I only became aware of Thomas Harding’s new book, Hanns and Rudolf: The True Story of the German Jew Who Tracked Down and Caught the Kommandant of Auschwitz, because of Harding’s recent piece in the Washington Post about the Kommandant’s daughter, Brigitte, who still lives in northern Virginia. The book’s publisher reached out to me after I tweeted the link to the article and sent me a review copy, which I tore through this weekend because I couldn’t bear to put the book down.
The subtitle is a little misleading, as this book isn’t so much the story of a chase as it is a pair of contemporary portraits of two German men whose lives headed in opposite directions with the rise of the Third Reich, setting them on courses that end in one hunting down and capturing the other after the war’s conclusion. The chase itself isn’t long, so most of the book is spent getting us up to that point. Harding’s achievement here is making both biographies interesting enough that the reader is compelled to keep turning the pages – and in presenting Rudolf in a neutral fashion even though he’s one of the worst monsters in our species’ history.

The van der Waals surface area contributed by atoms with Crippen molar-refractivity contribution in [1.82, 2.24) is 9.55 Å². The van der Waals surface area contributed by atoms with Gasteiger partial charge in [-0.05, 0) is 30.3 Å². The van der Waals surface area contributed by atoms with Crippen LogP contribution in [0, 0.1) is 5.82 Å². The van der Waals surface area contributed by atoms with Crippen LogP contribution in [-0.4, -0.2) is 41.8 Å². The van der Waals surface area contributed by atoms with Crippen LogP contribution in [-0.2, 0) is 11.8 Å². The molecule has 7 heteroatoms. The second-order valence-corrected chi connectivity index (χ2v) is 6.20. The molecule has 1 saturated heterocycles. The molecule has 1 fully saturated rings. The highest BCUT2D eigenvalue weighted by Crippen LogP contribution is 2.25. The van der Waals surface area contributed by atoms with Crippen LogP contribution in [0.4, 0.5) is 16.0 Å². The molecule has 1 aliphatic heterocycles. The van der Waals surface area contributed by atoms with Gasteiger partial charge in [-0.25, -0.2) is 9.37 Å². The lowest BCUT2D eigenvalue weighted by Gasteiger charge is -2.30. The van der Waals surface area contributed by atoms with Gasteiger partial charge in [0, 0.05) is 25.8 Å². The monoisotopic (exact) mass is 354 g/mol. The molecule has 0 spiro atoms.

That Rudolf is Rudolf Höss, the man who oversaw the construction of the concentration camp at Auschwitz and devised the scheme where the pesticide Zyklon-B was used to exterminate Jews and other prisoners in huge numbers, with well over a million killed at the camp. Höss’ eventual devolution into a calm, apathetic architect of history’s most efficient mass producer of death starts from early childhood – including a fanatical father who died young and a lack of any close ties to family members – but also reveals a tremendous amount about the “just following orders” mentality of so many members of the SS, the Nazi Party, and of the German population as a whole. While running Auschwitz, Höss would return home each night to his villa just beyond the camp’s walls, where he lived with his wife and five children in a luxurious house staffed with slaves drawn from the prison.